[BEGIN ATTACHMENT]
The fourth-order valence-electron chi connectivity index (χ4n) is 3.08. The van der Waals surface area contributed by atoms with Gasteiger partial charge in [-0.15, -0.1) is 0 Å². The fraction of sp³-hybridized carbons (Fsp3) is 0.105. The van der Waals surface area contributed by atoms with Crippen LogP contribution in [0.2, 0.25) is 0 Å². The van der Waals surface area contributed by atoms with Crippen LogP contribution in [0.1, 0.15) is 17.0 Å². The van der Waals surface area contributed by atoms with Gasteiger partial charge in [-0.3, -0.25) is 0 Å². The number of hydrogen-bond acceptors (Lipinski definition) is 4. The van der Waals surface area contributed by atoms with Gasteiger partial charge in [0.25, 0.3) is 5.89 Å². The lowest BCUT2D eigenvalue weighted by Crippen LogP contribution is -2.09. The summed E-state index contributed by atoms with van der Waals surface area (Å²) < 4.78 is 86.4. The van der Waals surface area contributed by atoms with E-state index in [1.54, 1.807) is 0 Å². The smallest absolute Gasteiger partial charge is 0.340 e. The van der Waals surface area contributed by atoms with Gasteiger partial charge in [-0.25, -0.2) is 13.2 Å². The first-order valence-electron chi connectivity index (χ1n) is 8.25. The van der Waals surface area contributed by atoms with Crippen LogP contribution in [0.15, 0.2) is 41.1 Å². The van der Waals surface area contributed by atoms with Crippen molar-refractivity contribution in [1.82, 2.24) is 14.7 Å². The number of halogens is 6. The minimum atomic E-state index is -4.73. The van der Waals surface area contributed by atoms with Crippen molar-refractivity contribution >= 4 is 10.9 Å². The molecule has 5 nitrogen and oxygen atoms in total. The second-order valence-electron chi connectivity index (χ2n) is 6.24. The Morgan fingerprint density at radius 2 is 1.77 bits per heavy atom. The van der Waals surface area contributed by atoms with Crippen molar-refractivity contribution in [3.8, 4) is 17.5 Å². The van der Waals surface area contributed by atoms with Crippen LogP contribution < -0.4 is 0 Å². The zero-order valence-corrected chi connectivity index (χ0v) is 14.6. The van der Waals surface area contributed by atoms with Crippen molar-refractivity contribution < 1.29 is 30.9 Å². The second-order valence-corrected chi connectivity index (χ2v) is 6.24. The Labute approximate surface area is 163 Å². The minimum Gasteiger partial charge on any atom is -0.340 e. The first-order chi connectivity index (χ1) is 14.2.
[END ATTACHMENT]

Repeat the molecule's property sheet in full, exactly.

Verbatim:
The fourth-order valence-electron chi connectivity index (χ4n) is 3.08. The van der Waals surface area contributed by atoms with Gasteiger partial charge in [-0.15, -0.1) is 0 Å². The fraction of sp³-hybridized carbons (Fsp3) is 0.105. The van der Waals surface area contributed by atoms with Crippen LogP contribution in [0.2, 0.25) is 0 Å². The van der Waals surface area contributed by atoms with Crippen LogP contribution in [0.1, 0.15) is 17.0 Å². The van der Waals surface area contributed by atoms with Gasteiger partial charge in [-0.3, -0.25) is 0 Å². The number of hydrogen-bond acceptors (Lipinski definition) is 4. The van der Waals surface area contributed by atoms with Gasteiger partial charge in [0.25, 0.3) is 5.89 Å². The lowest BCUT2D eigenvalue weighted by Crippen LogP contribution is -2.09. The summed E-state index contributed by atoms with van der Waals surface area (Å²) < 4.78 is 86.4. The van der Waals surface area contributed by atoms with E-state index in [1.54, 1.807) is 0 Å². The smallest absolute Gasteiger partial charge is 0.340 e. The van der Waals surface area contributed by atoms with Gasteiger partial charge in [-0.25, -0.2) is 13.2 Å². The first-order valence-electron chi connectivity index (χ1n) is 8.25. The van der Waals surface area contributed by atoms with Crippen LogP contribution in [0.15, 0.2) is 41.1 Å². The van der Waals surface area contributed by atoms with Crippen molar-refractivity contribution in [1.82, 2.24) is 14.7 Å². The number of halogens is 6. The minimum atomic E-state index is -4.73. The van der Waals surface area contributed by atoms with Crippen molar-refractivity contribution >= 4 is 10.9 Å². The molecule has 5 nitrogen and oxygen atoms in total. The second-order valence-electron chi connectivity index (χ2n) is 6.24. The Morgan fingerprint density at radius 2 is 1.77 bits per heavy atom. The van der Waals surface area contributed by atoms with Crippen molar-refractivity contribution in [3.8, 4) is 17.5 Å². The van der Waals surface area contributed by atoms with Crippen LogP contribution < -0.4 is 0 Å². The zero-order valence-corrected chi connectivity index (χ0v) is 14.6. The van der Waals surface area contributed by atoms with Crippen molar-refractivity contribution < 1.29 is 30.9 Å². The second-order valence-corrected chi connectivity index (χ2v) is 6.24. The Labute approximate surface area is 163 Å². The minimum Gasteiger partial charge on any atom is -0.340 e. The first-order chi connectivity index (χ1) is 14.2.